American Christmas Traditions: Egg Nog

Eggnog was originally a British “posset” before becoming an American drink (hot milk mixed with wine or ale and spices). A few classic recipes include eggs.

Eggnog ancestors

Possets treated colds and flu in the Middle Ages. In the 16th century, the drink was transformed into a cold set milk pudding called posset. UK aristocrats drank “posher” possets made with Sherry or Brandy instead of beer or ale.

Eggnog’s “nog” has several origins. East Anglian strong beer was called “nog,” and adding eggs made it eggnog. Another idea is that the nog derives from the Middle English word “noggin,” a tiny, carved wooden mug used to serve wine (and still a song term for your head!). Another says the nog derives from nugg or nugged ale, a Scottish phrase for drink warmed by a fire poker!

In the mid-1700s, the drink traveled to the US, where rum was sometimes used instead of ale. Eggnog may have been called egg-n-grog because rum was called grog. 

Eggs and strong beers or eggs in noggin cups make more sense. Jonathan Boucher, a clergyman, and philologist from Maryland penned a hilarious poem about his daily drinks in 1775, including eggnog! (His poetry was published 30 years after his death.)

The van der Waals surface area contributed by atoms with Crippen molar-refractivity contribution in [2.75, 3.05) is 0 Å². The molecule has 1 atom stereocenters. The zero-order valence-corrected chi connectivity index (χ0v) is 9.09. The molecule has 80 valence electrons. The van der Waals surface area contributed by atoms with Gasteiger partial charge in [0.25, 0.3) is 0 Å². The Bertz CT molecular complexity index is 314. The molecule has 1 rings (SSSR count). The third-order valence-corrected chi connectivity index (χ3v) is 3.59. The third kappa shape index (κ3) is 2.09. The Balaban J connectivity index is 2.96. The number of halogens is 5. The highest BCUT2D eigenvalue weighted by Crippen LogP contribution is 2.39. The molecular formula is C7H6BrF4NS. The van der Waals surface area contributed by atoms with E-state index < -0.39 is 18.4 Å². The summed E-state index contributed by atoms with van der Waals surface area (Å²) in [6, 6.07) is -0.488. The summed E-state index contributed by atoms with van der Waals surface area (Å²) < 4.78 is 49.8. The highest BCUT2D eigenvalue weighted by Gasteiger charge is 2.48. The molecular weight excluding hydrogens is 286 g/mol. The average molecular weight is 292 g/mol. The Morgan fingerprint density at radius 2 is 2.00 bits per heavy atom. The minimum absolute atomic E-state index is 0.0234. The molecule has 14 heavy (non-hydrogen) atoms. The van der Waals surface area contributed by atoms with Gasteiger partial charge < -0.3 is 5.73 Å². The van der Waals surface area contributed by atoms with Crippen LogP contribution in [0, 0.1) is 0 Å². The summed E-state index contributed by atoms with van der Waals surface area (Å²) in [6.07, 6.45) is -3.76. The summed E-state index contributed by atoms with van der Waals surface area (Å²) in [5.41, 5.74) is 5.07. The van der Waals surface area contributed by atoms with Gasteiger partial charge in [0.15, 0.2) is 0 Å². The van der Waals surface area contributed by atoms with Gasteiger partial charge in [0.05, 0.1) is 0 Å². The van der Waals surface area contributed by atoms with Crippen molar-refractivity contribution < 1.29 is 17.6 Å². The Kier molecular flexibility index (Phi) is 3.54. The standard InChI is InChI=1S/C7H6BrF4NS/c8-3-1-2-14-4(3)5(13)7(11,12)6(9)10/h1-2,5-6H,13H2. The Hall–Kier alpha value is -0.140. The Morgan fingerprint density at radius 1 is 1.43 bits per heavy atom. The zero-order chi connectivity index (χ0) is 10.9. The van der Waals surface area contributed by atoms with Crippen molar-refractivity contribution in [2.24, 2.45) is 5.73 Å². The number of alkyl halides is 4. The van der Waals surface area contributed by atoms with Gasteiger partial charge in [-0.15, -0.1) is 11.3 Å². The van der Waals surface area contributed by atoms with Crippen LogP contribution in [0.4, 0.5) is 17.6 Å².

“Fog-drams in the morning, or better, egg-nogg,

Nighttime hot-suppings and midday grogg

My palate delights…”

Bottoms up!

New Jersey newspapers reported in March 1788:

A young man with a ravenous appetite consumed thirty raw eggs, a glass of eggnog, and a brandy sling at Connecticut farms last week. 

The Virginia Chronicle in 1793 first linked Christmas and eggnog:

“Last Christmas Eve, six gentlemen convened at Northampton courthouse to celebrate with EGG-NOG, the company’s main liquor. After drinking a lot of this wine, a gentleman bet that no one could write four rhymed and syllabled verses extemporaneously.”

“Travels Through the States of North America and the Provinces of Upper and Lower Canada” (volume 2) from 1799 explained how a Baltimore inn made eggnog:

“The American travelers, before continuing their voyage, took a hearty draught each, according to custom, of egg-nog, a concoction of new milk, eggs, rum, and sugar, pounded up together;…”

George Washington served eggnog in the 1790s. His recipe included rum, whisky, and sherry!